Religious delusions in Dutch older adults in treatment for psychosis: a follow-up study

A Noort, AW Braam, ATF Beekman

Research output: Contribution to JournalArticleProfessional

Abstract

Objective: The course over time of religious delusions (RDs) in late-life schizophrenia and psychotic depression may be relevant to know how long certain aspects of RDs may affect treatment. The present study examines (1) the one-year follow-up of RDs and other prevalent delusions, (2) the association between RDs and the clinical course of psychotic depression and schizophrenia compared to those without RDs, and (3) associations of RDs and other prevalent delusions with ‘indicators of complexity’ (e.g., suicidality, refusing medication).
Design: Prospective study (half year and one year follow-up combined)
Setting: Outpatients and inpatients in Geriatric Psychiatry Institution of Yulius, South-Holland, the Netherlands
Participants: 137 older adult patients, mean age 76.3 (s.d. 8.1)
Intervention: Natural follow-up study
Measurements: Diagnostic interview measures included Schedules for Clinical Assessment in Neuropsychiatry (SCAN 2.1), positive psychosis items of the Community Assessment of Psychic Experiences-42 (CAPE), and the 20-item measures from the Centre for Epidemiologic Studies Depression Scale (CES-D).
Results: Although RDs in older adults decline in the clinical course of psychotic depression, the course is unfavorable compared to psychotic depression without RDs with regards to depressive symptom severity as measured by CES-D. No significant differences were noted in relation to clinical course of positive psychotic symptoms for both psychotic depression and schizophrenia. In schizophrenia, RDs persist more frequently compared to the most prevalent delusions. No significant difference was observed between patients with RDs compared to patients without RDs regarding indicators of clinical complexity.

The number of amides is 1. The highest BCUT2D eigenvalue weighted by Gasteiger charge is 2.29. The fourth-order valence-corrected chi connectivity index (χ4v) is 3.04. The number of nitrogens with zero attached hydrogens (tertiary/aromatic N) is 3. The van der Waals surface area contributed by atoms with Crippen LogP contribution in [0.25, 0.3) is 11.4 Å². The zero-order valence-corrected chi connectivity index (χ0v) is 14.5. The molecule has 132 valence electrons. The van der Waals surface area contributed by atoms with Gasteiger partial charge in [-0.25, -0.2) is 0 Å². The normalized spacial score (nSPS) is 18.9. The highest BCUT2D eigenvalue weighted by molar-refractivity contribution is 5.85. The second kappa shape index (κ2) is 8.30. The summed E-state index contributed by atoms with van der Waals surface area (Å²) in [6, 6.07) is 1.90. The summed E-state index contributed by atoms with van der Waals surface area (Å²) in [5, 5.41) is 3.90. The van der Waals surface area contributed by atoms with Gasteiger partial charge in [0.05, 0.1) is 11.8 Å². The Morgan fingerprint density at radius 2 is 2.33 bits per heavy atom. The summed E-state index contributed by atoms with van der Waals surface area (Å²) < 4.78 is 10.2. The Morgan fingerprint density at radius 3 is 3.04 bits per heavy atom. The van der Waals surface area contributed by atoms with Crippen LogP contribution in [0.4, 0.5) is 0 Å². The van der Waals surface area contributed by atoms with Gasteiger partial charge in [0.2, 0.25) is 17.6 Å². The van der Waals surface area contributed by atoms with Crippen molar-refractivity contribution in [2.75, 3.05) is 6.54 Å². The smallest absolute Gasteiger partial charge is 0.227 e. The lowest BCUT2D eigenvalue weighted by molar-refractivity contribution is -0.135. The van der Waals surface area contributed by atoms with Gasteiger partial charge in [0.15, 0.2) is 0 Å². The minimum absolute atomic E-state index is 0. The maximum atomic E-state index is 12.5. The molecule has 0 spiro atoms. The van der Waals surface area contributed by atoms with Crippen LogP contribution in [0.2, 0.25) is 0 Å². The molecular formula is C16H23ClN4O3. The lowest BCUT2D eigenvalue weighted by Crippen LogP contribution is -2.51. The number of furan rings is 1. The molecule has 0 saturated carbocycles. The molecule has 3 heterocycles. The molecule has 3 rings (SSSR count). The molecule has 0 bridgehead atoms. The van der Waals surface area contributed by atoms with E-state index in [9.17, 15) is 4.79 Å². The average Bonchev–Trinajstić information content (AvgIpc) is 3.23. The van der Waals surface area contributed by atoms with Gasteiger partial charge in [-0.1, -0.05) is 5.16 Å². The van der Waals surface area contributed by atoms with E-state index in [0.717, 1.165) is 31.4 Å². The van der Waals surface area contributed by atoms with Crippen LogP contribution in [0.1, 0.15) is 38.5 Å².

Conclusions: RDs predicting a less favorable course over time in psychotic depression. In schizophrenia RDs appears to be relative pervasive.
Original languageEnglish
Article numberhttps://doi.org/10.1017/S1041610222000102
Pages (from-to)1-13
Number of pages13
JournalPsychogeriatrics
DOIs
Publication statusAccepted/In press - 14 Mar 2022

Keywords

  • religious delusion; psychosis; schizophrenia; psychotic depression; follow-up; older adults; old age; religious coping

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